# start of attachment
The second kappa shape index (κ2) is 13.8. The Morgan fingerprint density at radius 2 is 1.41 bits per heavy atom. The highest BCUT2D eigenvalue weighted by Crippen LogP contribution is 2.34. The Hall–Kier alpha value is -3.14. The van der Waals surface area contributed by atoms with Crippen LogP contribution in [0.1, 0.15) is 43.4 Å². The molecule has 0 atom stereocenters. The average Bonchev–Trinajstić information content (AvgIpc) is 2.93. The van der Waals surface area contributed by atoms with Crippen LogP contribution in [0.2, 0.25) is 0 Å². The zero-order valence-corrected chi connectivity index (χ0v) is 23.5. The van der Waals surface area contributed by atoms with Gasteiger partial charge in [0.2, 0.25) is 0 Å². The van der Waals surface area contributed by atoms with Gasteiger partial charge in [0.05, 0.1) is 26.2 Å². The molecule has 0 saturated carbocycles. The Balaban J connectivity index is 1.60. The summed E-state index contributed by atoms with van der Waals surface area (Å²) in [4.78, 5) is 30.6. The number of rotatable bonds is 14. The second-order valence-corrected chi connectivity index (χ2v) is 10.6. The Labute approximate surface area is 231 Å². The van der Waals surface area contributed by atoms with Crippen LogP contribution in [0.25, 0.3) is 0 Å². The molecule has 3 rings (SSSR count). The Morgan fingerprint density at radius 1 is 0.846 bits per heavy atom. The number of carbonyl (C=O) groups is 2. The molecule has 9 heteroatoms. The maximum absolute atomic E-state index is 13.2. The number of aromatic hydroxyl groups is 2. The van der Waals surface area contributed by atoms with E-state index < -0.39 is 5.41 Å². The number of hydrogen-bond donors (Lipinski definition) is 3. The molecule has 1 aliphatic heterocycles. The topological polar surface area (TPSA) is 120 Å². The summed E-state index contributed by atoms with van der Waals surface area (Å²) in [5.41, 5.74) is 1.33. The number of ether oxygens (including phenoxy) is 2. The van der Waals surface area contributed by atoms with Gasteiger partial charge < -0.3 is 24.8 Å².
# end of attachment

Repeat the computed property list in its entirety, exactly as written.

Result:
The second kappa shape index (κ2) is 13.8. The Morgan fingerprint density at radius 2 is 1.41 bits per heavy atom. The highest BCUT2D eigenvalue weighted by Crippen LogP contribution is 2.34. The Hall–Kier alpha value is -3.14. The van der Waals surface area contributed by atoms with Crippen LogP contribution in [0.1, 0.15) is 43.4 Å². The molecule has 0 atom stereocenters. The average Bonchev–Trinajstić information content (AvgIpc) is 2.93. The van der Waals surface area contributed by atoms with Crippen LogP contribution in [0.2, 0.25) is 0 Å². The zero-order valence-corrected chi connectivity index (χ0v) is 23.5. The van der Waals surface area contributed by atoms with Gasteiger partial charge in [0.2, 0.25) is 0 Å². The van der Waals surface area contributed by atoms with Gasteiger partial charge in [0.05, 0.1) is 26.2 Å². The molecule has 0 saturated carbocycles. The Balaban J connectivity index is 1.60. The summed E-state index contributed by atoms with van der Waals surface area (Å²) in [4.78, 5) is 30.6. The number of rotatable bonds is 14. The second-order valence-corrected chi connectivity index (χ2v) is 10.6. The Labute approximate surface area is 231 Å². The van der Waals surface area contributed by atoms with Crippen LogP contribution in [0.25, 0.3) is 0 Å². The molecule has 3 rings (SSSR count). The Morgan fingerprint density at radius 1 is 0.846 bits per heavy atom. The number of carbonyl (C=O) groups is 2. The molecule has 9 heteroatoms. The maximum absolute atomic E-state index is 13.2. The number of aromatic hydroxyl groups is 2. The van der Waals surface area contributed by atoms with E-state index < -0.39 is 5.41 Å². The number of hydrogen-bond donors (Lipinski definition) is 3. The molecule has 1 aliphatic heterocycles. The topological polar surface area (TPSA) is 120 Å². The summed E-state index contributed by atoms with van der Waals surface area (Å²) in [5.41, 5.74) is 1.33. The number of ether oxygens (including phenoxy) is 2. The van der Waals surface area contributed by atoms with Gasteiger partial charge < -0.3 is 24.8 Å².